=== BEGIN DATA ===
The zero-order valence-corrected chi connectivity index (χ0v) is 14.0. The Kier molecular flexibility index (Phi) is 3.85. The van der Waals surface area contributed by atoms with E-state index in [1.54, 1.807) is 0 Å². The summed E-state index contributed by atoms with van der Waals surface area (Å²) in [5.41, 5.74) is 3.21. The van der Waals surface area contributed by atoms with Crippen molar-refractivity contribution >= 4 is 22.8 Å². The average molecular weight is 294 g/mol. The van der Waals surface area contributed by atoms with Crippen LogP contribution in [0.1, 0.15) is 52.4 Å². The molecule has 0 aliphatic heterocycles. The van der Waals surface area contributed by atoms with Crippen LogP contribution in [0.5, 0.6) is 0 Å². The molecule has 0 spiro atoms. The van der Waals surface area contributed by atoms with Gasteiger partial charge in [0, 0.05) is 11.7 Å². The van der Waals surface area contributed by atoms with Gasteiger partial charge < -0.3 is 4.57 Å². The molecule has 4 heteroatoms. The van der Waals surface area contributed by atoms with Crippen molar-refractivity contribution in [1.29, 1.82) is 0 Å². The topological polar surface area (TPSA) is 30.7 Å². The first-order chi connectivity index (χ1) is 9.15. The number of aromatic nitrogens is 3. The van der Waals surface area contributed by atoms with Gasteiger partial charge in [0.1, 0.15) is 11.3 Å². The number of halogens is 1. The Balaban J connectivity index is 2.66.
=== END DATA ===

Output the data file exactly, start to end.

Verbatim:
The zero-order valence-corrected chi connectivity index (χ0v) is 14.0. The Kier molecular flexibility index (Phi) is 3.85. The van der Waals surface area contributed by atoms with E-state index in [1.54, 1.807) is 0 Å². The summed E-state index contributed by atoms with van der Waals surface area (Å²) in [5.41, 5.74) is 3.21. The van der Waals surface area contributed by atoms with Crippen molar-refractivity contribution >= 4 is 22.8 Å². The average molecular weight is 294 g/mol. The van der Waals surface area contributed by atoms with Crippen LogP contribution in [0.1, 0.15) is 52.4 Å². The molecule has 0 aliphatic heterocycles. The van der Waals surface area contributed by atoms with Crippen LogP contribution in [0.5, 0.6) is 0 Å². The molecule has 0 spiro atoms. The van der Waals surface area contributed by atoms with Gasteiger partial charge in [0, 0.05) is 11.7 Å². The van der Waals surface area contributed by atoms with Gasteiger partial charge < -0.3 is 4.57 Å². The molecule has 4 heteroatoms. The van der Waals surface area contributed by atoms with Crippen molar-refractivity contribution in [1.29, 1.82) is 0 Å². The topological polar surface area (TPSA) is 30.7 Å². The first-order chi connectivity index (χ1) is 9.15. The number of aromatic nitrogens is 3. The van der Waals surface area contributed by atoms with Gasteiger partial charge in [0.1, 0.15) is 11.3 Å². The number of halogens is 1. The Balaban J connectivity index is 2.66.